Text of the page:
The Nelson A. Rockefeller Center for Public Policy and the Social Sciences

Teaching Why Black Lives Matter

Black Lives Matter

The panel engaged the Dartmouth community at large in a discussion about racial violence and inequality, associated activist movements across the nation, and how these issues affect each one of us.

Black Lives Matter

On Tuesday, January 26, 2016, five members of Dartmouth’s faculty spoke in a panel discussion titled, “Teaching Why Black Lives Matter.”

Black Lives Matter

On Tuesday, January 26, 2016, five members of Dartmouth’s faculty spoke in a panel discussion titled, “Teaching Why Black Lives Matter.”

Article Type 

Racial tensions and violence in American society have reached the forefront of contemporary civil discourse. With incidents of violence such as the shooting of Michael Brown in Ferguson, Missouri in 2014, activist movements including Black Lives Matter have emerged to protest around the issues of racial inequality and police brutality in the United States. As activist groups like BLM have emerged on university campuses across the nation, it is important to engage as a community in discussion about racial issues and why they must be addressed.

On Tuesday, January 26, 2016, five members of Dartmouth’s faculty spoke to these issues in a panel discussion titled, “Teaching Why Black Lives Matter.” The panel focused on the issues that inflamed Ferguson, MO and stimulated a group of faculty to teach a course at Dartmouth about the facts associated with black lives mattering. The panel engaged the Dartmouth community at large in a discussion about racial violence and inequality, associated activist movements across the nation, and how these issues affect each one of us.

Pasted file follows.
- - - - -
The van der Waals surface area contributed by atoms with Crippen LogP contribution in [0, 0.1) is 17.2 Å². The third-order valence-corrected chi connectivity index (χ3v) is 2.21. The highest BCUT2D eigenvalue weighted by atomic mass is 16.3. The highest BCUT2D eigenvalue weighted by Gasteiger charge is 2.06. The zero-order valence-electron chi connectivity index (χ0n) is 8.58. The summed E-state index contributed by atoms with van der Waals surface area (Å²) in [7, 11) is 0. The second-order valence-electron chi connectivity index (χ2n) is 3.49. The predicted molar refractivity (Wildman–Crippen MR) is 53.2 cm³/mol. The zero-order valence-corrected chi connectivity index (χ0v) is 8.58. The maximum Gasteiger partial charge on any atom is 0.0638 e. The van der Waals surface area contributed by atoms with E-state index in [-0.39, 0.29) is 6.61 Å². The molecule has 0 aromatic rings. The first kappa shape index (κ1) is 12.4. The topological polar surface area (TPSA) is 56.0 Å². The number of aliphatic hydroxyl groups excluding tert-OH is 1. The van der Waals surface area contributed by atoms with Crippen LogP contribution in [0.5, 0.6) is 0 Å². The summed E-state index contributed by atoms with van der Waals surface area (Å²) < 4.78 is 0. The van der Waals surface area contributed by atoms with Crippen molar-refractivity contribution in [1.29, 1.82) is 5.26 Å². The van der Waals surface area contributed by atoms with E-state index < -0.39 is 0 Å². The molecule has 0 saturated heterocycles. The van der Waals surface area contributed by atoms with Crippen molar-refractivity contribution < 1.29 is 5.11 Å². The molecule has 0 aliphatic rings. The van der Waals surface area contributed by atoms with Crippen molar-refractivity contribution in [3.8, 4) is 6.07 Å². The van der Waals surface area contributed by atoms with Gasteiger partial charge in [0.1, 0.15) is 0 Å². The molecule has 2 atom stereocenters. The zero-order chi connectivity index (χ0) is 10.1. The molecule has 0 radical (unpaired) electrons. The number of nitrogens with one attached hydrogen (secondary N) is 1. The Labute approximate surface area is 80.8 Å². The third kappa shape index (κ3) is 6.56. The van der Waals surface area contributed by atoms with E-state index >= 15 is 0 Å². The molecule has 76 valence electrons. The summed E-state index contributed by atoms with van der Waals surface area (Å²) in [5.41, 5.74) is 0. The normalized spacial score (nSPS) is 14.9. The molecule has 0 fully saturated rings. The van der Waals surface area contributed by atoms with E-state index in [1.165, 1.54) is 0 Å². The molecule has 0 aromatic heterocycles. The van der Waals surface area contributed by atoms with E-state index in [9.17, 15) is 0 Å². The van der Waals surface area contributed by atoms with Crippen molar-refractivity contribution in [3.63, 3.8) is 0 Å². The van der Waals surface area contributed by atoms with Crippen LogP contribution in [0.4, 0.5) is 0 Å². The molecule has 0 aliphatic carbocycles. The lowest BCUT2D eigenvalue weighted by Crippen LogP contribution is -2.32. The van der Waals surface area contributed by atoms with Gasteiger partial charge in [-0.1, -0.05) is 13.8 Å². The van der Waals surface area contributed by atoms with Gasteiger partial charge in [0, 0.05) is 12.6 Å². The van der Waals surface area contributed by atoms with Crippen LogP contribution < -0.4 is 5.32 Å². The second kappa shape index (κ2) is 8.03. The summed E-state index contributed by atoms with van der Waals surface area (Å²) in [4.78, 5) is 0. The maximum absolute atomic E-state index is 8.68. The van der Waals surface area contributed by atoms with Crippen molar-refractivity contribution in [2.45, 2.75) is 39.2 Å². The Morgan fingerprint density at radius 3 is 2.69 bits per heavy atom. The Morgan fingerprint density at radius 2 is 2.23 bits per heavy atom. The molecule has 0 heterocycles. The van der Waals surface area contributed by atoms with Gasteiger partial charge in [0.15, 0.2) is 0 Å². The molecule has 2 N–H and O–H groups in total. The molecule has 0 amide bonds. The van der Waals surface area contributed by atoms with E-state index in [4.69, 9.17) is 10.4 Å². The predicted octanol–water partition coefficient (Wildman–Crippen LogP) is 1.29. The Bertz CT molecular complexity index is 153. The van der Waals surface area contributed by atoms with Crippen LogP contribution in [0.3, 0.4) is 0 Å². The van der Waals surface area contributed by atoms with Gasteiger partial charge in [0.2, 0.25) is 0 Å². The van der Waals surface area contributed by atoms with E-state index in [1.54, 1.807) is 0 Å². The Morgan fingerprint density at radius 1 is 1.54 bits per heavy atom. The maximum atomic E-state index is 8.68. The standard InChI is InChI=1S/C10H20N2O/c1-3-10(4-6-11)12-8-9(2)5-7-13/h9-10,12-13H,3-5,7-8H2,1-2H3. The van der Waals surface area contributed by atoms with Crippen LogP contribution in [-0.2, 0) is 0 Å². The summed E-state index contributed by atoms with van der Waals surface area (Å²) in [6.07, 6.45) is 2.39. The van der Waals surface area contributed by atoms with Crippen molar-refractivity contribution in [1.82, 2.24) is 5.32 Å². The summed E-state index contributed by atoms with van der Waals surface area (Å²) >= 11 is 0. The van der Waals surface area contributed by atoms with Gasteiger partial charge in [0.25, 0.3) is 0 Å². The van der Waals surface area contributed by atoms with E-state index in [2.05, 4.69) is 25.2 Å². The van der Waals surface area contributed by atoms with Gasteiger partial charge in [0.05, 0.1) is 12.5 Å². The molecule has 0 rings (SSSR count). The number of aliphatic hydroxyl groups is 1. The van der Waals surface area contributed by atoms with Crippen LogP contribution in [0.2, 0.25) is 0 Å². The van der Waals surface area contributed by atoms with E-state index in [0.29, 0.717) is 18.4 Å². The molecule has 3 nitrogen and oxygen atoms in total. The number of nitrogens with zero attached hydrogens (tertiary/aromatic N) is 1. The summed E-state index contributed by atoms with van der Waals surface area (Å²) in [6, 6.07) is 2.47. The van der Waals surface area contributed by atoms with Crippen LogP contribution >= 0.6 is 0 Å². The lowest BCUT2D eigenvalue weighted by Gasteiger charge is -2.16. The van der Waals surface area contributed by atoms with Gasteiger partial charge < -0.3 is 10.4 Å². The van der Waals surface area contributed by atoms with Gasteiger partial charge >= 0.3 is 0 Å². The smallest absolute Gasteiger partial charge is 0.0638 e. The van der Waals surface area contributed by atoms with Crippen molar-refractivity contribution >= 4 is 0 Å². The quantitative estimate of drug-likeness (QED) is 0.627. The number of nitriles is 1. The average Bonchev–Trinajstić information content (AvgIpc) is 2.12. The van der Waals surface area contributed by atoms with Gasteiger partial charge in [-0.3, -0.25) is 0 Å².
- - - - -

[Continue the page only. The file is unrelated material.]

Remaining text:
The panel was made up of the following faculty members:

  • Aimee Bahng, Assistant Professor of English, Women's, Gender, and Sexuality Studies (WGSS), Asian American Studies (AAST), African and African American Studies (AAAS), Asian and Middle Eastern Studies (AMES)
  • Treva Ellison, Lecturer of Geography and Women, Gender, and Sexuality Studies
  • Abigail Neely, Assistant Professor of Geography
  • Craig Sutton, Associate Professor of Mathematics; Moving Dartmouth Forward Presidential Steering Committee Member
  • Richard Wright, Professor of Geography, Orvil Dryfoos Professor of Public Affairs
Close
The Nelson A. Rockefeller Center for Public Policy and the Social Sciences